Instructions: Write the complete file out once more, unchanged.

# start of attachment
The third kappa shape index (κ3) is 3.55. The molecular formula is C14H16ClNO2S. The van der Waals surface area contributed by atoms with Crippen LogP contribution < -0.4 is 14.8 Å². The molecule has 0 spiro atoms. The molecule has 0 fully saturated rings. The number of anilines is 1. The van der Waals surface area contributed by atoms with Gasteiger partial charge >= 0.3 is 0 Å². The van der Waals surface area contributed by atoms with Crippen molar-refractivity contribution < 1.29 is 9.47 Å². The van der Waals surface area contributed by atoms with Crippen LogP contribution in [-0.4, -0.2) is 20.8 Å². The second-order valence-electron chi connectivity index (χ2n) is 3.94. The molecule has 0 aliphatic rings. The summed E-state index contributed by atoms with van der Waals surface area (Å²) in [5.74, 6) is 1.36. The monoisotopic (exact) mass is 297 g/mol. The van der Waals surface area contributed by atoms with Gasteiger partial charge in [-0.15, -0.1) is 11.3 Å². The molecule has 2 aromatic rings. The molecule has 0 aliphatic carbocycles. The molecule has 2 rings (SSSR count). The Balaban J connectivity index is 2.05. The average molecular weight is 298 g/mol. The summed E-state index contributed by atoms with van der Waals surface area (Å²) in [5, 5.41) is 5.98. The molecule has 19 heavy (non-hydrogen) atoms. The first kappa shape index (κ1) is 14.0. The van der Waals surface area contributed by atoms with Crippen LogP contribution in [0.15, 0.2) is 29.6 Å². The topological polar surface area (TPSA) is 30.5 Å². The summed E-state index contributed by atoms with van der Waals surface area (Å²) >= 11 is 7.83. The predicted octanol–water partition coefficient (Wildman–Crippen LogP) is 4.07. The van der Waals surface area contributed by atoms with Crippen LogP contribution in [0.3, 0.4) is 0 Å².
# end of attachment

The third kappa shape index (κ3) is 3.55. The molecular formula is C14H16ClNO2S. The van der Waals surface area contributed by atoms with Crippen LogP contribution < -0.4 is 14.8 Å². The molecule has 0 spiro atoms. The molecule has 0 fully saturated rings. The number of anilines is 1. The van der Waals surface area contributed by atoms with Gasteiger partial charge >= 0.3 is 0 Å². The van der Waals surface area contributed by atoms with Crippen molar-refractivity contribution < 1.29 is 9.47 Å². The van der Waals surface area contributed by atoms with Crippen LogP contribution in [-0.4, -0.2) is 20.8 Å². The second-order valence-electron chi connectivity index (χ2n) is 3.94. The molecule has 0 aliphatic rings. The summed E-state index contributed by atoms with van der Waals surface area (Å²) in [5.74, 6) is 1.36. The monoisotopic (exact) mass is 297 g/mol. The van der Waals surface area contributed by atoms with Gasteiger partial charge in [-0.15, -0.1) is 11.3 Å². The molecule has 2 aromatic rings. The molecule has 0 aliphatic carbocycles. The molecule has 2 rings (SSSR count). The Balaban J connectivity index is 2.05. The average molecular weight is 298 g/mol. The summed E-state index contributed by atoms with van der Waals surface area (Å²) in [5, 5.41) is 5.98. The molecule has 19 heavy (non-hydrogen) atoms. The first kappa shape index (κ1) is 14.0. The van der Waals surface area contributed by atoms with Crippen LogP contribution in [0.15, 0.2) is 29.6 Å². The topological polar surface area (TPSA) is 30.5 Å². The summed E-state index contributed by atoms with van der Waals surface area (Å²) >= 11 is 7.83. The predicted octanol–water partition coefficient (Wildman–Crippen LogP) is 4.07. The van der Waals surface area contributed by atoms with Crippen LogP contribution in [0.3, 0.4) is 0 Å².